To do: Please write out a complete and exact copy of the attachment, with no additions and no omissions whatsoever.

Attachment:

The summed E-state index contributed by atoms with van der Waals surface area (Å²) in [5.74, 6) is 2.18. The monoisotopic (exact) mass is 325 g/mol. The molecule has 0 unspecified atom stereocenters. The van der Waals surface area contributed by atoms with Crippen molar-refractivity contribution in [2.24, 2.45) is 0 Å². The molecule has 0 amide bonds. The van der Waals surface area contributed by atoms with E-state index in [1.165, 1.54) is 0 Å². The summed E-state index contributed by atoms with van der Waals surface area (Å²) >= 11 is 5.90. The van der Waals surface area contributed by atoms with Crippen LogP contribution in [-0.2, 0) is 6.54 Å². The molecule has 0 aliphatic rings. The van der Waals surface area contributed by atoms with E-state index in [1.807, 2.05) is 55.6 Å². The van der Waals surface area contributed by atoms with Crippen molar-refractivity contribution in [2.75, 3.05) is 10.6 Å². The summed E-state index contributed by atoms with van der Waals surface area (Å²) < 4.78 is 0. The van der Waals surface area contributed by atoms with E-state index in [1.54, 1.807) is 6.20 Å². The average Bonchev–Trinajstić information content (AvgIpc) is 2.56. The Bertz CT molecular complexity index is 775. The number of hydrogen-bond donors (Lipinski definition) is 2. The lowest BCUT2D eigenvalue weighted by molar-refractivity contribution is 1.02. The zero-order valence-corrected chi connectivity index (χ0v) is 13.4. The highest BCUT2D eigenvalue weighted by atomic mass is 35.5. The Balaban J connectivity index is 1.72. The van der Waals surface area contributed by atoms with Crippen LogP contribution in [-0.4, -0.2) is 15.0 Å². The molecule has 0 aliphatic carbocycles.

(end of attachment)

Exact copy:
The summed E-state index contributed by atoms with van der Waals surface area (Å²) in [5.74, 6) is 2.18. The monoisotopic (exact) mass is 325 g/mol. The molecule has 0 unspecified atom stereocenters. The van der Waals surface area contributed by atoms with Crippen molar-refractivity contribution in [2.24, 2.45) is 0 Å². The molecule has 0 amide bonds. The van der Waals surface area contributed by atoms with E-state index in [1.165, 1.54) is 0 Å². The summed E-state index contributed by atoms with van der Waals surface area (Å²) >= 11 is 5.90. The van der Waals surface area contributed by atoms with Crippen LogP contribution in [-0.2, 0) is 6.54 Å². The molecule has 0 aliphatic rings. The van der Waals surface area contributed by atoms with E-state index in [1.807, 2.05) is 55.6 Å². The van der Waals surface area contributed by atoms with Crippen molar-refractivity contribution in [2.75, 3.05) is 10.6 Å². The summed E-state index contributed by atoms with van der Waals surface area (Å²) < 4.78 is 0. The van der Waals surface area contributed by atoms with E-state index in [1.54, 1.807) is 6.20 Å². The average Bonchev–Trinajstić information content (AvgIpc) is 2.56. The Bertz CT molecular complexity index is 775. The number of hydrogen-bond donors (Lipinski definition) is 2. The lowest BCUT2D eigenvalue weighted by molar-refractivity contribution is 1.02. The zero-order valence-corrected chi connectivity index (χ0v) is 13.4. The highest BCUT2D eigenvalue weighted by atomic mass is 35.5. The Balaban J connectivity index is 1.72. The van der Waals surface area contributed by atoms with Crippen LogP contribution in [-0.4, -0.2) is 15.0 Å². The molecule has 0 aliphatic carbocycles.